Agriculture Minister Costas Kadis has said Cyprus’ traditional cheese halloumi is now at the final stage to be registered as an EU product of Protected Designation of Origin (PDO).
And that the Mediterranean island’s long-standing goal could be achieved within the next month.
In an interview with CNA on Wednesday, Kadis also said that they are now at the final stage of the registration process.
“What remains now is the approval of the legal texts proposed by the competent EU Committees in which the member states participate and then that by the College of Commissioners,” he also said.
“Basically, we are in the last step of the registration process… the registration will bring huge benefits to Cyprus,” he added.
He explained that due to the success of halloumi, the product has been under a lot of pressure in recent years.
Currently, five EU member states irregularly produce a cheese called halloumi but the PDO registration will put an end to this.
He then explained that there are currently two legal texts – one concerning the registration of halloumi as a PDO.
And one concerning the decision of the European Commission on the phytosanitary inspections to be carried out in Cyprus’ occupied territories and the crossing of the product from the green line.
The competent EU committee looked at the second issue on Tuesday and raised no objections.
So, the member states will vote on the product registration as PDO on March 26.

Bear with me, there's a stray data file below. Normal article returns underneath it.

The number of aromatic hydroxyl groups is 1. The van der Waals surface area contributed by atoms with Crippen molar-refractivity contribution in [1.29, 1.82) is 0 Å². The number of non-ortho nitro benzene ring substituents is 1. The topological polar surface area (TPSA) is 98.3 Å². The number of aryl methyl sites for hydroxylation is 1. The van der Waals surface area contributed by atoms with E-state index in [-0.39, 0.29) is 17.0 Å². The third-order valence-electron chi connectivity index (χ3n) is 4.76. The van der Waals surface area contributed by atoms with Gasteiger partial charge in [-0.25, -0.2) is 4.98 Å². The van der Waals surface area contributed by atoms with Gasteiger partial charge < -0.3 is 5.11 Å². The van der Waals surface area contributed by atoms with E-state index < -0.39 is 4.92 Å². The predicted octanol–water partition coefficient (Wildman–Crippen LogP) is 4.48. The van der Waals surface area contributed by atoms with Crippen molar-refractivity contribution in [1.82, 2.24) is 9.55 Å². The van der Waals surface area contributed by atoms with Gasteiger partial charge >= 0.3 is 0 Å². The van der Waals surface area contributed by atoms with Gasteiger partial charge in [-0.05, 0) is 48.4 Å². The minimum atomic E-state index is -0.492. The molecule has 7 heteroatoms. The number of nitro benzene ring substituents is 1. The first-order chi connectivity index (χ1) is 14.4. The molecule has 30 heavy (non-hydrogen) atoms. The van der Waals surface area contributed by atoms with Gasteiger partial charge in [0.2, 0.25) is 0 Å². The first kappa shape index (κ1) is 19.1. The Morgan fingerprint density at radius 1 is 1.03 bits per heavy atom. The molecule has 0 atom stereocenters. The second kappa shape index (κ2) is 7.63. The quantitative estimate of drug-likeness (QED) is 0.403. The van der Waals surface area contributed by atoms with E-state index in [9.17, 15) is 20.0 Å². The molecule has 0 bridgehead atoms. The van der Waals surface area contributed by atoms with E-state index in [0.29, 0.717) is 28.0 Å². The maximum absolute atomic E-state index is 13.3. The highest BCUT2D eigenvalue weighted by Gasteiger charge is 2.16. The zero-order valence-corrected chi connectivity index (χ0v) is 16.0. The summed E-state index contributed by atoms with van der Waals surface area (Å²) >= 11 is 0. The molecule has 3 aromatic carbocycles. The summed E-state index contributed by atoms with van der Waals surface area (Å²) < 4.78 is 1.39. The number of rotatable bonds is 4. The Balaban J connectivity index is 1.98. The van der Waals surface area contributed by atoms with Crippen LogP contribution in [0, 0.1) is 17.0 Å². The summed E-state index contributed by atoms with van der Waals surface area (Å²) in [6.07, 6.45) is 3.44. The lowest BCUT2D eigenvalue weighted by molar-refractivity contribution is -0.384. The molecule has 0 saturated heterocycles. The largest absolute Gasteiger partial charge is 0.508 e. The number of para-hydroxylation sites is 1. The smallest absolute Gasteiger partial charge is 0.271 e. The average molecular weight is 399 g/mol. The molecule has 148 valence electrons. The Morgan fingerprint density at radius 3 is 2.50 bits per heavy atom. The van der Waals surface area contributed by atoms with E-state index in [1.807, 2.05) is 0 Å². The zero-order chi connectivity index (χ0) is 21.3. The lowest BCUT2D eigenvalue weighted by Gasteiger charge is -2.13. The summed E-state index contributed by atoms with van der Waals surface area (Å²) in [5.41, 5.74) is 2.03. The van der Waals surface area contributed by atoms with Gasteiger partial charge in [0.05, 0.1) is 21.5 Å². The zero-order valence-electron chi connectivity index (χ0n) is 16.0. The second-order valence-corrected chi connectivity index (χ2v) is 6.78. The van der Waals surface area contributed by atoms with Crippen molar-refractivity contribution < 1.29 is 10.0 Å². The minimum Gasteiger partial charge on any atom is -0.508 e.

The decisions will then need to be ratified by the College of Commissioners, in order for the registration to be completed.
Kadis also said that the proposal submitted to the Republic of Cyprus is fully in line with the European acquis.
And that all the checks under the European acquis will be carried out in the occupied territories, by an independent body designated and authorised for this purpose by the Republic of Cyprus.
These inspections, he added, will be carried out in a manner similar to the inspections that will be carried out for the PDO by the international certification company Bureau Veritas.
This is based on the agreement reached in 2015 between President Nicos Anastasiades and then Turkish Cypriot leader Mustafa Akinci.
In a similar manner, the Minister also said, phytosanitary data will be checked by another international body.
At the same time, registration is an opportunity for Turkish Cypriots to legally trade halloumi as long as it meets all the specifications.
Kadis also said that the ministry and the government are already looking into the next day after the registration.
The ministry, he said, will seek consultation with all stakeholders on the halloumi issue.